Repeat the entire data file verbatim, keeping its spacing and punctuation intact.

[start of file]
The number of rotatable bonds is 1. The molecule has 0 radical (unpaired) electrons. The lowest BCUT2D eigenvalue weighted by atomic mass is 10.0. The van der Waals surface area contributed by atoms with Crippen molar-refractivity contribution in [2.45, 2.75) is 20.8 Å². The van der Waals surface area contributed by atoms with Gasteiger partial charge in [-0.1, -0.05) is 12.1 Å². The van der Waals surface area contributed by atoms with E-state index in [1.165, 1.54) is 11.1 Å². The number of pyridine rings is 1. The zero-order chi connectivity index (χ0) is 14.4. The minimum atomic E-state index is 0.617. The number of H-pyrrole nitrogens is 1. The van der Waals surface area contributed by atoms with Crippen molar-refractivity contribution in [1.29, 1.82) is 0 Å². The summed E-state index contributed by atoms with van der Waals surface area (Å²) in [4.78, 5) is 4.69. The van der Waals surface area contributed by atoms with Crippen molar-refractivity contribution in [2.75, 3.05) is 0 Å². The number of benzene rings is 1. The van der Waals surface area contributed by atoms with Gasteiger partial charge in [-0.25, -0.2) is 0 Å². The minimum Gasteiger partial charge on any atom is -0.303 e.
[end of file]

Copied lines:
The number of rotatable bonds is 1. The molecule has 0 radical (unpaired) electrons. The lowest BCUT2D eigenvalue weighted by atomic mass is 10.0. The van der Waals surface area contributed by atoms with Crippen molar-refractivity contribution in [2.45, 2.75) is 20.8 Å². The van der Waals surface area contributed by atoms with Gasteiger partial charge in [-0.1, -0.05) is 12.1 Å². The van der Waals surface area contributed by atoms with E-state index in [1.165, 1.54) is 11.1 Å². The number of pyridine rings is 1. The zero-order chi connectivity index (χ0) is 14.4. The minimum atomic E-state index is 0.617. The number of H-pyrrole nitrogens is 1. The van der Waals surface area contributed by atoms with Crippen molar-refractivity contribution in [1.29, 1.82) is 0 Å². The summed E-state index contributed by atoms with van der Waals surface area (Å²) in [4.78, 5) is 4.69. The van der Waals surface area contributed by atoms with Crippen molar-refractivity contribution in [2.75, 3.05) is 0 Å². The number of benzene rings is 1. The van der Waals surface area contributed by atoms with Gasteiger partial charge in [-0.25, -0.2) is 0 Å². The minimum Gasteiger partial charge on any atom is -0.303 e.